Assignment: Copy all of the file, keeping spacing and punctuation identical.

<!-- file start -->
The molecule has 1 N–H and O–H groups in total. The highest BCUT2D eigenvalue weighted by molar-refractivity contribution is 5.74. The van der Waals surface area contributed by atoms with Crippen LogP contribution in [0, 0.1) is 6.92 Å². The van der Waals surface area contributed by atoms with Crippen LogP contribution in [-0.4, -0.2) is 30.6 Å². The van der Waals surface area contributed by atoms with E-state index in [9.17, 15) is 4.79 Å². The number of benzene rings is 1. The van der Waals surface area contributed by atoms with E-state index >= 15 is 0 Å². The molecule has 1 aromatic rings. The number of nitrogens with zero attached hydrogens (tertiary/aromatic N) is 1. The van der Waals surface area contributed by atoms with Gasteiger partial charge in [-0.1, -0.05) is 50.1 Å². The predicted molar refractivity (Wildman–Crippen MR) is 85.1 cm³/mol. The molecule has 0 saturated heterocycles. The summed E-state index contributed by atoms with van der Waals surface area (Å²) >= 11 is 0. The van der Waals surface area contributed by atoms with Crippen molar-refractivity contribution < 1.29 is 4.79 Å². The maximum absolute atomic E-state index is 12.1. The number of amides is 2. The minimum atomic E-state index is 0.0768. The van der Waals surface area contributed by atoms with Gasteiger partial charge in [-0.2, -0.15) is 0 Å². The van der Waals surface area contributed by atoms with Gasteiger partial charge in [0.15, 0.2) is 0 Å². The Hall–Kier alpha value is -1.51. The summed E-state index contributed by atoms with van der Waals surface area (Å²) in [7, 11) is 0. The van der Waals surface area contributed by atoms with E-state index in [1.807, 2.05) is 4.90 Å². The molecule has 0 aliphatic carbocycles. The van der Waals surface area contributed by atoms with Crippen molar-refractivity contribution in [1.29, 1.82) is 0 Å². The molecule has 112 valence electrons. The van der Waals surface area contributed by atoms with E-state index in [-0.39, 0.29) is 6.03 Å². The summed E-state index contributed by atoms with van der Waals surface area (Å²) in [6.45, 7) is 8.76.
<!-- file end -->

The molecule has 1 N–H and O–H groups in total. The highest BCUT2D eigenvalue weighted by molar-refractivity contribution is 5.74. The van der Waals surface area contributed by atoms with Crippen LogP contribution in [0, 0.1) is 6.92 Å². The van der Waals surface area contributed by atoms with Crippen LogP contribution in [-0.4, -0.2) is 30.6 Å². The van der Waals surface area contributed by atoms with E-state index in [9.17, 15) is 4.79 Å². The number of benzene rings is 1. The van der Waals surface area contributed by atoms with E-state index >= 15 is 0 Å². The molecule has 1 aromatic rings. The number of nitrogens with zero attached hydrogens (tertiary/aromatic N) is 1. The van der Waals surface area contributed by atoms with Gasteiger partial charge in [-0.1, -0.05) is 50.1 Å². The predicted molar refractivity (Wildman–Crippen MR) is 85.1 cm³/mol. The molecule has 0 saturated heterocycles. The summed E-state index contributed by atoms with van der Waals surface area (Å²) >= 11 is 0. The van der Waals surface area contributed by atoms with Crippen molar-refractivity contribution < 1.29 is 4.79 Å². The maximum absolute atomic E-state index is 12.1. The number of amides is 2. The minimum atomic E-state index is 0.0768. The van der Waals surface area contributed by atoms with Gasteiger partial charge in [-0.2, -0.15) is 0 Å². The van der Waals surface area contributed by atoms with Gasteiger partial charge in [0.15, 0.2) is 0 Å². The Hall–Kier alpha value is -1.51. The summed E-state index contributed by atoms with van der Waals surface area (Å²) in [7, 11) is 0. The van der Waals surface area contributed by atoms with E-state index in [1.807, 2.05) is 4.90 Å². The molecule has 0 aliphatic carbocycles. The van der Waals surface area contributed by atoms with Crippen molar-refractivity contribution in [1.29, 1.82) is 0 Å². The molecule has 112 valence electrons. The van der Waals surface area contributed by atoms with E-state index in [-0.39, 0.29) is 6.03 Å². The summed E-state index contributed by atoms with van der Waals surface area (Å²) in [6.45, 7) is 8.76.